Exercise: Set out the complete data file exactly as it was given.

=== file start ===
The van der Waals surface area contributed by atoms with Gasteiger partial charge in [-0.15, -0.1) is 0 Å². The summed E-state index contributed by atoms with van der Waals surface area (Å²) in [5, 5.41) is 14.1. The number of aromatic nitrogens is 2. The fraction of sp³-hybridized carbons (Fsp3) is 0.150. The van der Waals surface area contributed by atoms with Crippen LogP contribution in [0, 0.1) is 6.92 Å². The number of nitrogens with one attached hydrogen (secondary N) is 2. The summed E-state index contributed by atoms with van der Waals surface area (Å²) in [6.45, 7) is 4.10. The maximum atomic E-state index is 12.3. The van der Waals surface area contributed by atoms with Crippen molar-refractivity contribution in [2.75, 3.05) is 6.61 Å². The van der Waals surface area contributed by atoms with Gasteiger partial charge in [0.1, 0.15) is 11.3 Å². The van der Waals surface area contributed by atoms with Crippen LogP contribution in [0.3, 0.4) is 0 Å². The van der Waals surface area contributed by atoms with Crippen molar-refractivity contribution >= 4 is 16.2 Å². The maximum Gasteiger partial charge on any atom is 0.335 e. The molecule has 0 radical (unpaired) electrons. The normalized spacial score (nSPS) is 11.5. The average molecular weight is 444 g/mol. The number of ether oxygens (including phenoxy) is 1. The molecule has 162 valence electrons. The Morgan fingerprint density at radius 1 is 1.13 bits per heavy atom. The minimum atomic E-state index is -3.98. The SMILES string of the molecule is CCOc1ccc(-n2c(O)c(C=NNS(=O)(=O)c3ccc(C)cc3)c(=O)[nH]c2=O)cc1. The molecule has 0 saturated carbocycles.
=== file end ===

The van der Waals surface area contributed by atoms with Gasteiger partial charge in [-0.15, -0.1) is 0 Å². The summed E-state index contributed by atoms with van der Waals surface area (Å²) in [5, 5.41) is 14.1. The number of aromatic nitrogens is 2. The fraction of sp³-hybridized carbons (Fsp3) is 0.150. The van der Waals surface area contributed by atoms with Crippen LogP contribution in [0, 0.1) is 6.92 Å². The number of nitrogens with one attached hydrogen (secondary N) is 2. The summed E-state index contributed by atoms with van der Waals surface area (Å²) in [6.45, 7) is 4.10. The maximum atomic E-state index is 12.3. The van der Waals surface area contributed by atoms with Crippen molar-refractivity contribution in [2.75, 3.05) is 6.61 Å². The van der Waals surface area contributed by atoms with Gasteiger partial charge in [0.1, 0.15) is 11.3 Å². The van der Waals surface area contributed by atoms with Crippen LogP contribution in [0.3, 0.4) is 0 Å². The van der Waals surface area contributed by atoms with Crippen molar-refractivity contribution >= 4 is 16.2 Å². The maximum Gasteiger partial charge on any atom is 0.335 e. The molecule has 0 radical (unpaired) electrons. The normalized spacial score (nSPS) is 11.5. The average molecular weight is 444 g/mol. The number of ether oxygens (including phenoxy) is 1. The molecule has 162 valence electrons. The Morgan fingerprint density at radius 1 is 1.13 bits per heavy atom. The minimum atomic E-state index is -3.98. The SMILES string of the molecule is CCOc1ccc(-n2c(O)c(C=NNS(=O)(=O)c3ccc(C)cc3)c(=O)[nH]c2=O)cc1. The molecule has 0 saturated carbocycles.